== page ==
FIG. 4 is a diagram illustrating a current-voltage characteristic of the polymer PTC element. In a region where an applied voltage to the polymer PTC element is low, the temperature of the element is low and Ohm's low is maintained. In the circuit of FIG. 2, when there is no abnormality in the circuit, the polymer PTC element is held in any optional regions. Such regions correspond to steady state, and the current at this moment is called a steady current. When the applied voltage to the polymer PTC element further increases, the resistance of the polymer PTC element will suddenly increase while the temperature thereof is kept substantially constant. After the current exceeds the largest working current which can flow in the non-operable range of the polymer PTC element and reaches to a largest value, the current attenuates in response to the voltage rise. This largest current is called a maximum current. When an overcurrent flows through the circuit, the amount of heat generation of the polymer PTC element exceeds the amount of heat radiation, and the temperature of the polymer PTC rises. The amount of heat radiation is proportional to the difference between the element temperature and the ambient temperature. Since the resistance suddenly increases and the current decreases, finally, the amount of heat generation and that of heat radiation become equal (equilibrium condition). The current at this moment is called an equilibrium current. The relationship between the amount of heat generation and that of heat radiation is expressed by the following equation wherein C is the heat radiation coefficient, T is the element temperature and Ta is ambient temperature:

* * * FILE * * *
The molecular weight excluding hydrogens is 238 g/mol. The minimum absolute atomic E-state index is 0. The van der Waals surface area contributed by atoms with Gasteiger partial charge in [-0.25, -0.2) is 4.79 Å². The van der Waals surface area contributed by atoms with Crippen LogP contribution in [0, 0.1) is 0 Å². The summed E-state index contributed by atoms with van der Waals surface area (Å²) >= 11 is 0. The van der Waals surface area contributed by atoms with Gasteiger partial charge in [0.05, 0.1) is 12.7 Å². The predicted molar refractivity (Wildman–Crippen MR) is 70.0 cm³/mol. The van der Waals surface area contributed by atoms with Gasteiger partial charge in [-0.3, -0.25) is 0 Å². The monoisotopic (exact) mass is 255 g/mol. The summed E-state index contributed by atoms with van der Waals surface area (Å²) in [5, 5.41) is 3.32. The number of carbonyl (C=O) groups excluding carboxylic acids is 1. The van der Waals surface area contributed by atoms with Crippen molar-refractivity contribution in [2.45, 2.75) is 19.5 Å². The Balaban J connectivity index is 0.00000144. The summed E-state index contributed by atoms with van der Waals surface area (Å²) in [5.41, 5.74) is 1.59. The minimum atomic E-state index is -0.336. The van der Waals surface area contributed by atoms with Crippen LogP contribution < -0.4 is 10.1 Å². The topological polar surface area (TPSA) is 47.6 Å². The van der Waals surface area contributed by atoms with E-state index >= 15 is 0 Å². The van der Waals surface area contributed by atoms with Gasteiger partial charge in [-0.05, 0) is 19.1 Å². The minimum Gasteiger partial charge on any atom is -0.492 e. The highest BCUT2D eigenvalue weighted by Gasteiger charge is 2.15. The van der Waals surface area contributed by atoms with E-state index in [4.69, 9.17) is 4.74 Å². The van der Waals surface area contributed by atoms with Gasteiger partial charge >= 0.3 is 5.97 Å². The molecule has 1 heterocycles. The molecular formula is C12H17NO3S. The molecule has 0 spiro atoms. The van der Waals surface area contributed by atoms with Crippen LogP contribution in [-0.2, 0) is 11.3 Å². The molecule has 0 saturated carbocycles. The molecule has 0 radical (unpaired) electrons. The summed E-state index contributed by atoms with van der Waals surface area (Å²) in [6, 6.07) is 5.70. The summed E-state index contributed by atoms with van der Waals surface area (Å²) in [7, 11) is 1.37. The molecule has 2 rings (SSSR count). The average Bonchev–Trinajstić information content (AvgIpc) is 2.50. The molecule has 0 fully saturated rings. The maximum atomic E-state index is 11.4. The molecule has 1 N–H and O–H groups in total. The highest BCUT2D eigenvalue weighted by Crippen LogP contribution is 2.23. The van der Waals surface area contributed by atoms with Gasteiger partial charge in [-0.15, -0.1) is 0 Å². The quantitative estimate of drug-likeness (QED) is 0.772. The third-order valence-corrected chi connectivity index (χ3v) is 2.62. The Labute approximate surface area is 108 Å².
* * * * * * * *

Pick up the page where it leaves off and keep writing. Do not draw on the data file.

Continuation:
I2 R=C (T-Ta)

In the region where the resistance of the polymer PTC element rises, the temperature of the element is maintained substantially constant and the current I decreases until the amount of heat generation coincides with that of heat radiation.

For such use, a PTC using a barium titanate system is employed widely. The resistance of the PTC of barium titanate is high so that the size of the element becomes large to increase the heat radiation coefficient. For example, with a polymer PTC element employed for the overcurrent protection use for a small size motor, it displays a current-voltage characteristic A as shown in FIG. 1. When a power source voltage of 10 V is used, the equilibrium current becomes 0.5 A which is larger than the steady current. For this reason the motor overheats and damage thereof is possibly caused.